Let’s see. I retired as a Marine Corps officer right after the First Gulf War. Thirty years and three wars were enough.
I started life as a rifleman and served as a Recon Marine in Da Nang for nearly a year before being medivaced to the hospital in Yokosuka, Japan.
After I was discharged I went back to school at the University of California and turned some really rotten grades into A’s and B’s. By then I realized what happened to young men who screwed up and flunked out of college.
Armed with a bachelor’s degree in political science, and knowing all a fresh young undergraduate could about Post-
Revolutionary China, I applied for a commission in the Marine Corps, went to flight school and spent the next several years of my life flying Huey’s and the H-46.
After retiring, my family moved to Corvallis, Oregon where I tried to get a degree in computer science.
That turned into a disaster. I got great grades for two years, but after one July where it rained solidly and never got above 55 degrees, I’d had enough, tossed my stuff and my kids into a U-Haul truck and headed back to Los Angeles where there is both sun and work.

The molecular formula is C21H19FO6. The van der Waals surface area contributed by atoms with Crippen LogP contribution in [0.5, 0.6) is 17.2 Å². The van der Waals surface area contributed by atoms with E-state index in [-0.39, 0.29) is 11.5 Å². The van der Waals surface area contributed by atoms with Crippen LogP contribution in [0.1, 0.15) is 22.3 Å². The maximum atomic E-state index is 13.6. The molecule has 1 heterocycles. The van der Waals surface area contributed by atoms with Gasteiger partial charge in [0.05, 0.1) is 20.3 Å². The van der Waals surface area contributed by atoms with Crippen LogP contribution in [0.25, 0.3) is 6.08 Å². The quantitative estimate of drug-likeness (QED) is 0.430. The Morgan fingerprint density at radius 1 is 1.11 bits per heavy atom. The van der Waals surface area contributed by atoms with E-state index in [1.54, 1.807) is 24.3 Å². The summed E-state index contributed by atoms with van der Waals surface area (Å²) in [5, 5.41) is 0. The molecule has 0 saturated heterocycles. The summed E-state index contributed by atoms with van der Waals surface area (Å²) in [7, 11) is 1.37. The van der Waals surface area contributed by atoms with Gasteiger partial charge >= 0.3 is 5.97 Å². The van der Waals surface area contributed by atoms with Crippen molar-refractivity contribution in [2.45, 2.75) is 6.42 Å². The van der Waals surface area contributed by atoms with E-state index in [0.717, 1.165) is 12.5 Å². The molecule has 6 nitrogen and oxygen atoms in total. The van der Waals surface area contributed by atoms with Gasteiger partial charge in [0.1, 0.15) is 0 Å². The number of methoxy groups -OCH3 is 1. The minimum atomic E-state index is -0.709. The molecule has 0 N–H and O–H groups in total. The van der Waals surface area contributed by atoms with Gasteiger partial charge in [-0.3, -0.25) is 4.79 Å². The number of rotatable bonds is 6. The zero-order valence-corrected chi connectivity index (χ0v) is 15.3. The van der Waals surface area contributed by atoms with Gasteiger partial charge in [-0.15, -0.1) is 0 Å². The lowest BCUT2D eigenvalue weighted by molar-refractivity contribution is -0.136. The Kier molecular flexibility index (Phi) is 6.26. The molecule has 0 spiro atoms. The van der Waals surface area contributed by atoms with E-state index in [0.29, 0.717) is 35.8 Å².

Since then I’ve been a technical writer, combining my ability to write a simple, coherent sentence and my new found ability to work with zeros and ones.
I managed to work for one or two really great places and one or two really bizarre ones including one whose motto was, “build, sell, test.” They made some fairly cool software, but is was as buggy as an old loaf of bread.
In the winter I volunteer as a ski patroller. It’s
fun, I usually get 30 or 40 days of skiing a year and I get to wear a cool red jacket. One of the best perks of being on ski patrol is often you can ski at other resorts without having to pay for a lift ticket. That’s a really generous thing for resorts to do, especially when you consider every parking place in their lot is worth about $400 or more to them on any given day.